By Tim Vickery
South American football reporter
Tevez is aware it is simply not enough for a player to prove his greatness without succeeding in European club football.
Carlos Tevez will not be named the best player of the Americas for a fourth successive year in the prestigious poll organised by Uruguayan newspaper El Pais.
Tevez's presence at West Ham bars him from a competition only open to players based in the Americas.
In fact, one of the main reasons behind Tevez's recent domination is that very few top players stay in South American football for as long as he did.
Tevez became only the second player behind Carlos Valderrama to win the award more than once.
The young Argentine is determined to play his way through the current problems he is facing at Upton Park. Wherever he went in Europe he would have to adapt to the extra pace and physicality of the game.
"in South America, you can get by on skill and technique," he said recently, "But not here. I'll have to be patient and keep learning."
Tevez is well aware he cannot duck the challenge. Apart from the obvious financial benefits and the escape from South America's urban violence, there is another powerful force pushing the continent's stars across the Atlantic.
In today's globalised world it is simply not enough for a player to prove his greatness without succeeding in European club football.
South America's leading players have long realised this and the continent's most successful clubs have acted on this realisation.
Take Brazilian side Internacional, who will represent South America in the Club World Championship in Japan.
The Porto Alegre club are masters of youth development but their victorious Copa Libertadores team contained only one home-grown player, star striker Rafael Sobis, and he has since been sold to Spain's Real Betis.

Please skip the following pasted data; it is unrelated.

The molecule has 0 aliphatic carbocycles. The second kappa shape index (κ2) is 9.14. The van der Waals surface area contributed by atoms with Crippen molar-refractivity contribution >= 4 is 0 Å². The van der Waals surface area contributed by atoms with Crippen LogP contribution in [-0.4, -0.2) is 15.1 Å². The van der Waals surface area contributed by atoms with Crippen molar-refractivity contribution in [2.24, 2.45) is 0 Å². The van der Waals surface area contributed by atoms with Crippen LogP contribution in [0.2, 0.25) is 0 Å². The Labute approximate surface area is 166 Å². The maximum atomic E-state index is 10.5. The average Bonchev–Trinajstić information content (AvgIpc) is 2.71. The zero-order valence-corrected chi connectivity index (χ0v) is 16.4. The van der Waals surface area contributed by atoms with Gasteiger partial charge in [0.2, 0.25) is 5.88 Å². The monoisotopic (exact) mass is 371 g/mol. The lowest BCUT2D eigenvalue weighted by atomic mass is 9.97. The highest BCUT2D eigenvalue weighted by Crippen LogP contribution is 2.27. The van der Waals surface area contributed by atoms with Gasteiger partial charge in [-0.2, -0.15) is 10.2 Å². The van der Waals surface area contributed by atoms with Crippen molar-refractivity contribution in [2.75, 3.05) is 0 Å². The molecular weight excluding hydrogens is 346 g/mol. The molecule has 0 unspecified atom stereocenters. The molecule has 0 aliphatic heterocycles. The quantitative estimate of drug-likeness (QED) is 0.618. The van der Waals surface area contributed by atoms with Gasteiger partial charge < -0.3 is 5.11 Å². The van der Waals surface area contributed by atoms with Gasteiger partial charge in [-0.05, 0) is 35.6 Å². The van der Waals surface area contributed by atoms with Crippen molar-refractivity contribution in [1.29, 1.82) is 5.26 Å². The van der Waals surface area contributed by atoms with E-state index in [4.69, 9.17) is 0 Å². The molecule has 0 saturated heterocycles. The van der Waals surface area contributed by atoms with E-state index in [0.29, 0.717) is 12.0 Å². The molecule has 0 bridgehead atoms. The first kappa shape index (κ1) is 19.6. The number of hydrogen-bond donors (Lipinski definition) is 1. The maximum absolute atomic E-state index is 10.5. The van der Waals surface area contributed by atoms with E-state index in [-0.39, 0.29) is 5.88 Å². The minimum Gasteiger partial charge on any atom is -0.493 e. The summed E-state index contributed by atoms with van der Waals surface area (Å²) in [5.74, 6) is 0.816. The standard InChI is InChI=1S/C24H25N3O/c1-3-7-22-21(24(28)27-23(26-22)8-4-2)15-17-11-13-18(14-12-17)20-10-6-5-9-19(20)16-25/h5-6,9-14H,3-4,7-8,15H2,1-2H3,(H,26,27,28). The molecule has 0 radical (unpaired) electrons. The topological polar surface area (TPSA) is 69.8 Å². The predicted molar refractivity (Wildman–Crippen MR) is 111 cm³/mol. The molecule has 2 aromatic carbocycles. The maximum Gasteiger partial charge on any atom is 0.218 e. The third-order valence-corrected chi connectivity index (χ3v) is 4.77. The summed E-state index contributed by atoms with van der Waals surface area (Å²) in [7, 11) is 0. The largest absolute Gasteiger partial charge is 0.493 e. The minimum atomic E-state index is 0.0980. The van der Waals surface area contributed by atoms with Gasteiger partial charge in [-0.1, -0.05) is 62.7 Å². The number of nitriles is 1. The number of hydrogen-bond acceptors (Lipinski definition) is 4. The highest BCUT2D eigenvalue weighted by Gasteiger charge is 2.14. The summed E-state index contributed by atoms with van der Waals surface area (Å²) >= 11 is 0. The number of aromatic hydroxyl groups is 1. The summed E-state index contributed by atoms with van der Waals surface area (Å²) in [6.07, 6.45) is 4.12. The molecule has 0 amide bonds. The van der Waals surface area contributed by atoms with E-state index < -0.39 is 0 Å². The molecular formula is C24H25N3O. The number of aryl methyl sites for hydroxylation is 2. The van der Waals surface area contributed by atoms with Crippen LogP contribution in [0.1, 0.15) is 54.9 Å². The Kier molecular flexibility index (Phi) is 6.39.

In this decade alone, the club have also produced Daniel Carvalho, Nilmar, Lucio and Fabio Rochemback, all full internationals who were sold to Europe for big money.
Internacional make no bones about their business model. The aim is to produce and sell potentially great players in order to retain a squad made up of average and good ones.
Internacional's victorious Copa Libertadores team contained only one home-grown player, star striker Rafael Sobis, who has since been sold to Spain's Real Betis
Club president Fernando Carvalho said: "It's because we sell players that we can pay our wages on time and maintain our structure, it enables us to be competitive."
It makes Brazilian football sound like the country's coffee, the best beans are exported and the harsher ones remain for domestic consumption, with larges doses of sugar to hide the rough edges.
The football sweetener is the chance to watch the early steps of those who may go on to become global stars.
Internacional have another potential star who could be their secret weapon in Japan, despite having less than 90 minutes first-team football behind him.
Striker Alexandre Pato, 17, was kept wrapped in cotton wool until the penultimate round of the Brazilian championship.
Then on his professional debut, he ripped Palmeiras to shreds before half time.
The secret was out, and Fernando Carvalho declared: "He's a phenomenon."
A slight knock kept the teenage sensation out of the last game of the domestic campaign but he will be on the flight to Japan where Inter may well bring him off the bench.
And European scouts will doubtless start scribbling in their notebooks.